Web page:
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Germantown officers urge people to protect against accidental emergency calls

Aug. 25, 2014

Germantown — It happens to everyone from time to time. Whether the giver or the receiver, in the age of Smartphones, pocket dial phone calls are becoming a reality of life. But for the Germantown Police Department, the way of the technological future is taking away from how they do their jobs in the present.

Mistaken 911 calls to the department are at an all-time high in the village, according to Police Chief Peter Hoell.

A rustling around in the background, non-responsiveness from the caller, and general fuzzy sound to the call usually alerts dispatch officer Carrie Ross to the occurrence of one of these calls, but she said none of that affects her response to the matter. Even if the call is ended by the caller, Ross said dispatchers make every effort to reach the person to ensure their safety, including a follow-up after the fact.

While the department receives an average of as many as seven pocket dial 911 calls in an average day, Hoell said the department received more than double that many on Friday, August 22. From the time of initial call to a police response to the original location of origin, it can take as long as a half-hour for the department to appropriately rule out potential suspicious activity associated with each call. The process for Ross is the same regardless of the origin of the call.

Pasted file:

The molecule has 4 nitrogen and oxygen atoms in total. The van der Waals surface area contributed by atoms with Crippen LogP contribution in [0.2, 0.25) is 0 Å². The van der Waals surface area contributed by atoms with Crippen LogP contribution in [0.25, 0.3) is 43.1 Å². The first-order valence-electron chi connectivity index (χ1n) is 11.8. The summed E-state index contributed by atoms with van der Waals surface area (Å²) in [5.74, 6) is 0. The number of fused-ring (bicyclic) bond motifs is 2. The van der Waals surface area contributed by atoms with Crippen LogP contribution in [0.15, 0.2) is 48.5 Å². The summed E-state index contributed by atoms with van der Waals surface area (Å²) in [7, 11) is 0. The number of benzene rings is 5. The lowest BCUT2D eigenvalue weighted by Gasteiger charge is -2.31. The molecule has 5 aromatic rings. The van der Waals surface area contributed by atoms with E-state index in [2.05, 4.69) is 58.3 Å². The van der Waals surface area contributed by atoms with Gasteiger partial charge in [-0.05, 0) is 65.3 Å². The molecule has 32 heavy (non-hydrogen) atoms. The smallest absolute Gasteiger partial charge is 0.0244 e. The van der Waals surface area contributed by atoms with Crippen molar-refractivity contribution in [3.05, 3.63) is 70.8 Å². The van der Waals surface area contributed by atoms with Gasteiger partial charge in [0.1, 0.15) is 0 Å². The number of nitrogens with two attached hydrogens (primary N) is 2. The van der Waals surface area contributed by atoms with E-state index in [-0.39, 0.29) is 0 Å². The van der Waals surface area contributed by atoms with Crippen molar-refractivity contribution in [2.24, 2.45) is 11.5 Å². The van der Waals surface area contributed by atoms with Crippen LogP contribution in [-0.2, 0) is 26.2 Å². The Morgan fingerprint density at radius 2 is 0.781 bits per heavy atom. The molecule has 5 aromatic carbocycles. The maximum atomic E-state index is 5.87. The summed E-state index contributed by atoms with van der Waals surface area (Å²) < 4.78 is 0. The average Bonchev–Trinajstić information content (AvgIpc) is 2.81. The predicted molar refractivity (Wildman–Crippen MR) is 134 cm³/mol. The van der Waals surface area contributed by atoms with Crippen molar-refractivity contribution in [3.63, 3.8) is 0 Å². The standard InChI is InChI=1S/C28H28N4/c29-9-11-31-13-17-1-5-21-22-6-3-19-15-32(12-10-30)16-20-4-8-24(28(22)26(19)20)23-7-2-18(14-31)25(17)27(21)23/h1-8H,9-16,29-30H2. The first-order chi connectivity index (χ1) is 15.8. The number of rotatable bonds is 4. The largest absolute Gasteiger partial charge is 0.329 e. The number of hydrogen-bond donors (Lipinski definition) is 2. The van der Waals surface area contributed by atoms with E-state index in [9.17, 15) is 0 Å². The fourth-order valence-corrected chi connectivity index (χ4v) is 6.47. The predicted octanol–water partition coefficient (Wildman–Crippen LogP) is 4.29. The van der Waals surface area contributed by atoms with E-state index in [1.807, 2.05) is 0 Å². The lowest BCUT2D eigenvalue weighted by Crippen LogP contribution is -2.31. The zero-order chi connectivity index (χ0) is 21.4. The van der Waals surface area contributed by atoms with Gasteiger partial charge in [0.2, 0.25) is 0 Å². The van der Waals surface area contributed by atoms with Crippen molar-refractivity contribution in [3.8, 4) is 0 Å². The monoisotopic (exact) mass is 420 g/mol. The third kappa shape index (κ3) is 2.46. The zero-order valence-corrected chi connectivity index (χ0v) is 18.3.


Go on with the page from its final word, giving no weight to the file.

Though it only accounts for about five percent of what could be perceived as misdialed emergency calls, Hoell said there are instances when police respond to potential accidental call that turns out to be of legitimate concern. Of the 15 pocket dial calls received on August 22, there was one that alerted police to a domestic violence incident, which Hoell said is the most common silver lining in the technological advancement of cellphone emergency calls to the department.

When it comes to making positive change, Hoell said it falls in the hands of the cellphone user to determine the best way of preventing accidental calls, not just to the department but to anyone who may not appreciate a pocket dial. Among his suggestions were to purchase a carrier for the device to help prevent accidental calls, or work with an individual carrier to see what options they provide for emergency calling.

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